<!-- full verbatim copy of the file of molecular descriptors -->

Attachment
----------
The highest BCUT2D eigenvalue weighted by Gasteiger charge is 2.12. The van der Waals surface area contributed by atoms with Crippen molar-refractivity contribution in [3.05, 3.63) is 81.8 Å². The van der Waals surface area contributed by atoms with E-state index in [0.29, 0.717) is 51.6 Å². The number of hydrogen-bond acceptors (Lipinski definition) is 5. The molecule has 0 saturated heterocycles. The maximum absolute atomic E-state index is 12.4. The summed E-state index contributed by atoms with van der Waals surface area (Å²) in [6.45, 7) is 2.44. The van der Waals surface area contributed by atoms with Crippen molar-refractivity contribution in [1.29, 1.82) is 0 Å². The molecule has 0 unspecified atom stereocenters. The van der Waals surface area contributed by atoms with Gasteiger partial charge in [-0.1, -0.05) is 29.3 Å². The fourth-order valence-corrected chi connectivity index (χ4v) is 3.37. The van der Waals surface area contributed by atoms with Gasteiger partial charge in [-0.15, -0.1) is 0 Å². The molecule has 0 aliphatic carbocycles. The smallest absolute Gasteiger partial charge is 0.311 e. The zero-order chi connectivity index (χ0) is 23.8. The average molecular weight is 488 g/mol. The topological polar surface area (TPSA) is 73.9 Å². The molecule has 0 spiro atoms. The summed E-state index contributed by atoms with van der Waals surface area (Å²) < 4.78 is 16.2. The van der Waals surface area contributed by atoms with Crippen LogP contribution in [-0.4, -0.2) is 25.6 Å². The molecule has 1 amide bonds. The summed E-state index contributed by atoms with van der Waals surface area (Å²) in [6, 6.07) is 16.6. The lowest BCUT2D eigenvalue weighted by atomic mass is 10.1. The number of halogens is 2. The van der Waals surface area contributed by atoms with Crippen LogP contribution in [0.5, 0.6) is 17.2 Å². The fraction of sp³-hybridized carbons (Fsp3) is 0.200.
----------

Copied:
The highest BCUT2D eigenvalue weighted by Gasteiger charge is 2.12. The van der Waals surface area contributed by atoms with Crippen molar-refractivity contribution in [3.05, 3.63) is 81.8 Å². The van der Waals surface area contributed by atoms with E-state index in [0.29, 0.717) is 51.6 Å². The number of hydrogen-bond acceptors (Lipinski definition) is 5. The molecule has 0 saturated heterocycles. The maximum absolute atomic E-state index is 12.4. The summed E-state index contributed by atoms with van der Waals surface area (Å²) in [6.45, 7) is 2.44. The van der Waals surface area contributed by atoms with Crippen molar-refractivity contribution in [1.29, 1.82) is 0 Å². The molecule has 0 unspecified atom stereocenters. The van der Waals surface area contributed by atoms with Gasteiger partial charge in [-0.1, -0.05) is 29.3 Å². The fourth-order valence-corrected chi connectivity index (χ4v) is 3.37. The van der Waals surface area contributed by atoms with Gasteiger partial charge in [-0.15, -0.1) is 0 Å². The molecule has 0 aliphatic carbocycles. The smallest absolute Gasteiger partial charge is 0.311 e. The zero-order chi connectivity index (χ0) is 23.8. The average molecular weight is 488 g/mol. The topological polar surface area (TPSA) is 73.9 Å². The molecule has 0 spiro atoms. The summed E-state index contributed by atoms with van der Waals surface area (Å²) < 4.78 is 16.2. The van der Waals surface area contributed by atoms with Crippen LogP contribution in [-0.4, -0.2) is 25.6 Å². The molecule has 1 amide bonds. The summed E-state index contributed by atoms with van der Waals surface area (Å²) in [6, 6.07) is 16.6. The lowest BCUT2D eigenvalue weighted by atomic mass is 10.1. The number of halogens is 2. The van der Waals surface area contributed by atoms with Crippen LogP contribution in [0.5, 0.6) is 17.2 Å². The fraction of sp³-hybridized carbons (Fsp3) is 0.200.